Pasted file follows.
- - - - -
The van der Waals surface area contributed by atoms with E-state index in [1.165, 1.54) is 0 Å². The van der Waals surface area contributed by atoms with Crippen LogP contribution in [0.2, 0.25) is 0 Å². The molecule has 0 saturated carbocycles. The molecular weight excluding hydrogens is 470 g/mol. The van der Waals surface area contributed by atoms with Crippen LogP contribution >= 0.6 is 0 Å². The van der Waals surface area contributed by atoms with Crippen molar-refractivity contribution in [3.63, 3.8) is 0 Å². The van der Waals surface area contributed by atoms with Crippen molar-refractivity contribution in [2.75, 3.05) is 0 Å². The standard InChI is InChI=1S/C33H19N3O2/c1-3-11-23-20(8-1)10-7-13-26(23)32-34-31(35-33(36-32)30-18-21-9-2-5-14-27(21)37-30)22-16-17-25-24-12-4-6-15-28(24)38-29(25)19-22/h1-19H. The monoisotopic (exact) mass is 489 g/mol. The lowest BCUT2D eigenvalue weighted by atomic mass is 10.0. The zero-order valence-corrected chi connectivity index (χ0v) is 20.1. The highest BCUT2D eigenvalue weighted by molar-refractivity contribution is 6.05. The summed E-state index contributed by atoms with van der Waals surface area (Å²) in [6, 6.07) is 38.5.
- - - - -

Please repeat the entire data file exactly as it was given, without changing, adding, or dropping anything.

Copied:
The van der Waals surface area contributed by atoms with E-state index in [1.165, 1.54) is 0 Å². The van der Waals surface area contributed by atoms with Crippen LogP contribution in [0.2, 0.25) is 0 Å². The molecule has 0 saturated carbocycles. The molecular weight excluding hydrogens is 470 g/mol. The van der Waals surface area contributed by atoms with Crippen LogP contribution >= 0.6 is 0 Å². The van der Waals surface area contributed by atoms with Crippen molar-refractivity contribution in [3.63, 3.8) is 0 Å². The van der Waals surface area contributed by atoms with Crippen molar-refractivity contribution in [2.75, 3.05) is 0 Å². The standard InChI is InChI=1S/C33H19N3O2/c1-3-11-23-20(8-1)10-7-13-26(23)32-34-31(35-33(36-32)30-18-21-9-2-5-14-27(21)37-30)22-16-17-25-24-12-4-6-15-28(24)38-29(25)19-22/h1-19H. The monoisotopic (exact) mass is 489 g/mol. The lowest BCUT2D eigenvalue weighted by atomic mass is 10.0. The zero-order valence-corrected chi connectivity index (χ0v) is 20.1. The highest BCUT2D eigenvalue weighted by molar-refractivity contribution is 6.05. The summed E-state index contributed by atoms with van der Waals surface area (Å²) in [6, 6.07) is 38.5.